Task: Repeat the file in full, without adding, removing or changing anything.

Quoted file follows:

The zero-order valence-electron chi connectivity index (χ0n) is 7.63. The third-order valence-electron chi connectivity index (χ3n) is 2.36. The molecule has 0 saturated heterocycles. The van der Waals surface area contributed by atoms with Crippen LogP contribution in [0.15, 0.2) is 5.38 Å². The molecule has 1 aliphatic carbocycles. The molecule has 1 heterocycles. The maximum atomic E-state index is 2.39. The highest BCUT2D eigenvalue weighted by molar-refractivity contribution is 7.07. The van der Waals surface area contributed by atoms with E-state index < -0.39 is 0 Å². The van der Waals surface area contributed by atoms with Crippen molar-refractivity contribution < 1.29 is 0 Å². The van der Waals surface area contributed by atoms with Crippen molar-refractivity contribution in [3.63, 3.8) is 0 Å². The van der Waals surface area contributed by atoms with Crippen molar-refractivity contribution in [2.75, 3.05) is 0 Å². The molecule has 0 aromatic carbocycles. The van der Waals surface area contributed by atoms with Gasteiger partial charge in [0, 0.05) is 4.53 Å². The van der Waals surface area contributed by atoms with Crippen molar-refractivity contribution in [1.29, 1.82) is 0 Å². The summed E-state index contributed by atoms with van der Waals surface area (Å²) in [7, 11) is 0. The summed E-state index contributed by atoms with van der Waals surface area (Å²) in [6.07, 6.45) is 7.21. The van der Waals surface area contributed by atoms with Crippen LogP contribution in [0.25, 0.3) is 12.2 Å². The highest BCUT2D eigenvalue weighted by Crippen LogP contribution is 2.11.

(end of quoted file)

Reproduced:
The zero-order valence-electron chi connectivity index (χ0n) is 7.63. The third-order valence-electron chi connectivity index (χ3n) is 2.36. The molecule has 0 saturated heterocycles. The van der Waals surface area contributed by atoms with Crippen LogP contribution in [0.15, 0.2) is 5.38 Å². The molecule has 1 aliphatic carbocycles. The molecule has 1 heterocycles. The maximum atomic E-state index is 2.39. The highest BCUT2D eigenvalue weighted by molar-refractivity contribution is 7.07. The van der Waals surface area contributed by atoms with E-state index < -0.39 is 0 Å². The van der Waals surface area contributed by atoms with Crippen molar-refractivity contribution < 1.29 is 0 Å². The van der Waals surface area contributed by atoms with Crippen molar-refractivity contribution in [3.63, 3.8) is 0 Å². The van der Waals surface area contributed by atoms with Crippen molar-refractivity contribution in [2.75, 3.05) is 0 Å². The molecule has 0 aromatic carbocycles. The van der Waals surface area contributed by atoms with Gasteiger partial charge in [0, 0.05) is 4.53 Å². The van der Waals surface area contributed by atoms with Crippen molar-refractivity contribution in [1.29, 1.82) is 0 Å². The summed E-state index contributed by atoms with van der Waals surface area (Å²) in [7, 11) is 0. The summed E-state index contributed by atoms with van der Waals surface area (Å²) in [6.07, 6.45) is 7.21. The van der Waals surface area contributed by atoms with Crippen LogP contribution in [0.25, 0.3) is 12.2 Å². The highest BCUT2D eigenvalue weighted by Crippen LogP contribution is 2.11.